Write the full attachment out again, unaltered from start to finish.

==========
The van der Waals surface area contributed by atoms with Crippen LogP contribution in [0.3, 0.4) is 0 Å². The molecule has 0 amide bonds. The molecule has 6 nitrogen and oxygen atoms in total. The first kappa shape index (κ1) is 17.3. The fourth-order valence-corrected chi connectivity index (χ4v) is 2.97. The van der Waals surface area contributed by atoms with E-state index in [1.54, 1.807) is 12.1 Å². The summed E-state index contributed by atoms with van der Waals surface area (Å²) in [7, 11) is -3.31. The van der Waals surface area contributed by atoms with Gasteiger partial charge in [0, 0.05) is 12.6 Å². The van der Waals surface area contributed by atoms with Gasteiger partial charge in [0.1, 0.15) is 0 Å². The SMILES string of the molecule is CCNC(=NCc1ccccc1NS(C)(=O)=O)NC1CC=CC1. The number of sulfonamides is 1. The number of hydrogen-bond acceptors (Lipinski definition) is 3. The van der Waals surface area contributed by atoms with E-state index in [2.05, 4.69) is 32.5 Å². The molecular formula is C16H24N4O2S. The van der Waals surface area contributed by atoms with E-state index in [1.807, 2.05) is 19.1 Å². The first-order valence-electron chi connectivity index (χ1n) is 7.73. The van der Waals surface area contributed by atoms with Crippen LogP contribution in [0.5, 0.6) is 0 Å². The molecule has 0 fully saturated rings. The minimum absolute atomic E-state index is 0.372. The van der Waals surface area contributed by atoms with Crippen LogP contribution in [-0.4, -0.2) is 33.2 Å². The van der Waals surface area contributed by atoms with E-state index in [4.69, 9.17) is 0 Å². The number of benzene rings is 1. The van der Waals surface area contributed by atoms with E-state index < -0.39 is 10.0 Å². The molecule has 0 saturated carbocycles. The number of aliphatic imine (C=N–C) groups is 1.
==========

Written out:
The van der Waals surface area contributed by atoms with Crippen LogP contribution in [0.3, 0.4) is 0 Å². The molecule has 0 amide bonds. The molecule has 6 nitrogen and oxygen atoms in total. The first kappa shape index (κ1) is 17.3. The fourth-order valence-corrected chi connectivity index (χ4v) is 2.97. The van der Waals surface area contributed by atoms with E-state index in [1.54, 1.807) is 12.1 Å². The summed E-state index contributed by atoms with van der Waals surface area (Å²) in [7, 11) is -3.31. The van der Waals surface area contributed by atoms with Gasteiger partial charge in [0, 0.05) is 12.6 Å². The van der Waals surface area contributed by atoms with Gasteiger partial charge in [0.1, 0.15) is 0 Å². The SMILES string of the molecule is CCNC(=NCc1ccccc1NS(C)(=O)=O)NC1CC=CC1. The number of sulfonamides is 1. The number of hydrogen-bond acceptors (Lipinski definition) is 3. The van der Waals surface area contributed by atoms with E-state index in [2.05, 4.69) is 32.5 Å². The molecular formula is C16H24N4O2S. The van der Waals surface area contributed by atoms with E-state index in [1.807, 2.05) is 19.1 Å². The first-order valence-electron chi connectivity index (χ1n) is 7.73. The van der Waals surface area contributed by atoms with Crippen LogP contribution in [0.5, 0.6) is 0 Å². The molecule has 0 fully saturated rings. The minimum absolute atomic E-state index is 0.372. The van der Waals surface area contributed by atoms with Crippen LogP contribution in [-0.4, -0.2) is 33.2 Å². The van der Waals surface area contributed by atoms with E-state index in [4.69, 9.17) is 0 Å². The number of benzene rings is 1. The van der Waals surface area contributed by atoms with E-state index < -0.39 is 10.0 Å². The molecule has 0 saturated carbocycles. The number of aliphatic imine (C=N–C) groups is 1.